Length: 304 pages
Release date: 27 September 2018
Part ghost story, part Nordic thriller – this is a twisty, tense and spooky YA debut, perfect for fans of CORALINE and Michelle Paver.
Martha can tell things about a person just by touching their clothes, as if their emotions and memories have been absorbed into the material. It started the day she fell from the tree at her grandma’s cabin and became blind in one eye.
Determined to understand her strange ability, Martha sets off to visit her grandmother, Mormor – only to discover Mormor is dead, a peculiar boy is in her cabin and a terrifying creature is on the loose.
Then the spinning wheel starts creaking, books move around and terror creeps in . . .
Don’t be afraid of the dark.
Atmospheric, creepy and ultimately predictable, The Twisted Tree is like microwave mac and cheese–it does the trick just as you know it will, but it’s not going to yield anything new.
Rachel Burge’s debut is hardly the first supernatural thriller to draw on mythology. Better books have taken inspiration from the larger-than-life figures of tradition, especially the Norse tradition, whose grim tales make for effective dark suspense. That said, The Twisted Tree weaves connections between lonely English teenager Martha and the old tales adeptly enough to keep average YA readers engaged.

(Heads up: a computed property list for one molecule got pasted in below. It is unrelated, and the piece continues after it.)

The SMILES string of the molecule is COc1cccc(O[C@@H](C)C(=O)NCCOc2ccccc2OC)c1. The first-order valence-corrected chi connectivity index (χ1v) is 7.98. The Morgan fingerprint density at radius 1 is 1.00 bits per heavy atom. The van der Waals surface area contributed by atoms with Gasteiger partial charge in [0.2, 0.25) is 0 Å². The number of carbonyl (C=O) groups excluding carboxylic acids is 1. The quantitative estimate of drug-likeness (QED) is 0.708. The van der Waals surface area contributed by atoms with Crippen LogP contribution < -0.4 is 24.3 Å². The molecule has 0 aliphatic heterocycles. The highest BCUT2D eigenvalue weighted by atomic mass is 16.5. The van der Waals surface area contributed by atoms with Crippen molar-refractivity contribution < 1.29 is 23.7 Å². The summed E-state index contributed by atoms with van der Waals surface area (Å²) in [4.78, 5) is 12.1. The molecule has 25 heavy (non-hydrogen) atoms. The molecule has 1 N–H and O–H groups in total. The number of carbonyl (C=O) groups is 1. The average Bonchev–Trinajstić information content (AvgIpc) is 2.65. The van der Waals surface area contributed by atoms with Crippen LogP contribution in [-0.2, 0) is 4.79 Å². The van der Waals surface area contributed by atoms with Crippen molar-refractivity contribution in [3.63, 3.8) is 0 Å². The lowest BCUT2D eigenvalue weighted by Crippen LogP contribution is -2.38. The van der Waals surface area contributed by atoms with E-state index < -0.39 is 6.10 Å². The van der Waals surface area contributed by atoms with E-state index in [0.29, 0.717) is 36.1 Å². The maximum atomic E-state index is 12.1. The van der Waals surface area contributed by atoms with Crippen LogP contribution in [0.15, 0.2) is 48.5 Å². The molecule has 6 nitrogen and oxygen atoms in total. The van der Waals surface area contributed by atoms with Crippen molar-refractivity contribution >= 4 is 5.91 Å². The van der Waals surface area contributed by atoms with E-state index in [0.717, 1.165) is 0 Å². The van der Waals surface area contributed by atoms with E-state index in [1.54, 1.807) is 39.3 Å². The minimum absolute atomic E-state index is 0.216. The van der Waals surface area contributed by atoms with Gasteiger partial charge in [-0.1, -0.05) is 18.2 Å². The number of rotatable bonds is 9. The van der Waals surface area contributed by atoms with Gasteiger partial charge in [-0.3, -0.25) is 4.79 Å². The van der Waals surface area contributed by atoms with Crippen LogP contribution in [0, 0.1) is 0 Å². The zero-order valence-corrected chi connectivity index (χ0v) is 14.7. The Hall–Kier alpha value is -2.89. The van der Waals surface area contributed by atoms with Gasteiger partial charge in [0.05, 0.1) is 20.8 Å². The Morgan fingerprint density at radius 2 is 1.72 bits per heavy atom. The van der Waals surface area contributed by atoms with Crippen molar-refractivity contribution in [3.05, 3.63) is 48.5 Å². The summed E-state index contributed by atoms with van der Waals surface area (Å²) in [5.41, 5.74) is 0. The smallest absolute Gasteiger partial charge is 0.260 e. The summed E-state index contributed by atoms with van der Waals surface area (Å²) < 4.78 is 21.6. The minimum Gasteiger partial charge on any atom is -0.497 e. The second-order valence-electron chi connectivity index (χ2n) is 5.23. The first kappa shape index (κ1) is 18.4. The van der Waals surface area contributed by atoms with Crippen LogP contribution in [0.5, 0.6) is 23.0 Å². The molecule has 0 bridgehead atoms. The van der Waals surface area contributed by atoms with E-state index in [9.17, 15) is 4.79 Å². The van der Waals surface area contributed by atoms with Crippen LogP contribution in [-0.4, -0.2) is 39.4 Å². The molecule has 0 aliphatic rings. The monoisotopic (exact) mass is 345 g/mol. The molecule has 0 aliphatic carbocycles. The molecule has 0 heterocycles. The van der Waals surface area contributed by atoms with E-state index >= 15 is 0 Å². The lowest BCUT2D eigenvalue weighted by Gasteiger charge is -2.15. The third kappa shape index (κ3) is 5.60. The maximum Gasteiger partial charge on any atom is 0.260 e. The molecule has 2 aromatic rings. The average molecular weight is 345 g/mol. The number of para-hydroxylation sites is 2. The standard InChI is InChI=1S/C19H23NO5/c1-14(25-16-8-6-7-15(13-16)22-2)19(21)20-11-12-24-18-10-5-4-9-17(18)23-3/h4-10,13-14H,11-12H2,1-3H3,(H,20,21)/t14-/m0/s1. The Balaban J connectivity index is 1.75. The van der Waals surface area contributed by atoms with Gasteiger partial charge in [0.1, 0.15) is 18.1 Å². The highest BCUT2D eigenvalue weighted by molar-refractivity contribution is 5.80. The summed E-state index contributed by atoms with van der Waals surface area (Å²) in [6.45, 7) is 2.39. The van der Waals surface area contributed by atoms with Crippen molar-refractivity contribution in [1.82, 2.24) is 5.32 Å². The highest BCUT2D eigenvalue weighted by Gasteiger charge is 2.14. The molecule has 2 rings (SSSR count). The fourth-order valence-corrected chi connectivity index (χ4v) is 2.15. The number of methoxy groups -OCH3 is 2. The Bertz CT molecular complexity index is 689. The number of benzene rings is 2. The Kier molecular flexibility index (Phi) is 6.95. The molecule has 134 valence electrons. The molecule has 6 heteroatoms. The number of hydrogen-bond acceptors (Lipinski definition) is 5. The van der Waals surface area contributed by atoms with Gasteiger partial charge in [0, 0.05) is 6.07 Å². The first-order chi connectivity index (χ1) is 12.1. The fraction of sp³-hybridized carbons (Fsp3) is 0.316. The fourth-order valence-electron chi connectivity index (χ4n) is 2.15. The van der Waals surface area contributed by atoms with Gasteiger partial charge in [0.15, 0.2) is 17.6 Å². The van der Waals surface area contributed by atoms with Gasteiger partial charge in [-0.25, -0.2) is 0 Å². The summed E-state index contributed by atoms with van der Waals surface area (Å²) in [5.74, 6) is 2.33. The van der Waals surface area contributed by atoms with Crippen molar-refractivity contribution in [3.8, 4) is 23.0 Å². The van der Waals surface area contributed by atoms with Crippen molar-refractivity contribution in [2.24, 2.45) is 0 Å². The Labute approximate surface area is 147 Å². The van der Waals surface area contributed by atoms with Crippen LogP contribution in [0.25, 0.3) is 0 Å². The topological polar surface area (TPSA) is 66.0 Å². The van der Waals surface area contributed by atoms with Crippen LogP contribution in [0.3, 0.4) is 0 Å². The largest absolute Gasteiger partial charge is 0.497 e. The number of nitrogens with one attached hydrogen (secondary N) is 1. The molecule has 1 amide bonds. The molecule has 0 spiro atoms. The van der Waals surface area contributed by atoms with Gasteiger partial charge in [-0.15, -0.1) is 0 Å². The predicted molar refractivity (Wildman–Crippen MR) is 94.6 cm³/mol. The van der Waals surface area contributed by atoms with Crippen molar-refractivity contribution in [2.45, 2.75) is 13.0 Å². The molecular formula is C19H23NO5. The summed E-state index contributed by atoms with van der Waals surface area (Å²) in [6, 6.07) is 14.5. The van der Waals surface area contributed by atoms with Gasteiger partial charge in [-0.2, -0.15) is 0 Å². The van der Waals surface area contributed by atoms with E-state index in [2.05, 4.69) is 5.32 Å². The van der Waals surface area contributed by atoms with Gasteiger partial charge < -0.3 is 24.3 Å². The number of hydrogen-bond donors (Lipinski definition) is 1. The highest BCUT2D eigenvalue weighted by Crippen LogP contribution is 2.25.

The setting is chosen well and utilised to chilling effect. As you’d expect, the story takes place on a bleak island in the middle of nowhere, perfect for the ghosts to come out and play. At first I didn’t realise Skjebne wasn’t a real member of the Lofoten Islands, but created to carry the same name as the Old Norse for fate. An interesting detail with more than a touch of foreshadowing.
Martha’s gift for psychometry through clothing I found quite original as far as superpowers go. By the end you’ll have a primer on all the types of textile commonly found in clothing and the information she can read through them. Cashmere, for example, transmits a direct dose of its owner’s emotions, while silk exposes their deceit.
Less original was the unnecessary romance subplot. I thought for a while that Rachel Bruge might go in the direction of making the love interest, whose name I can’t actually remember (that tells you all you need to know about him), the villain. Sadly, the truth was much more boring, and we’re left with another pitiable victim of instalove.
*Thanks to Hot Key Books and NetGalley for providing a review copy of this book! All opinions represented remain my own.*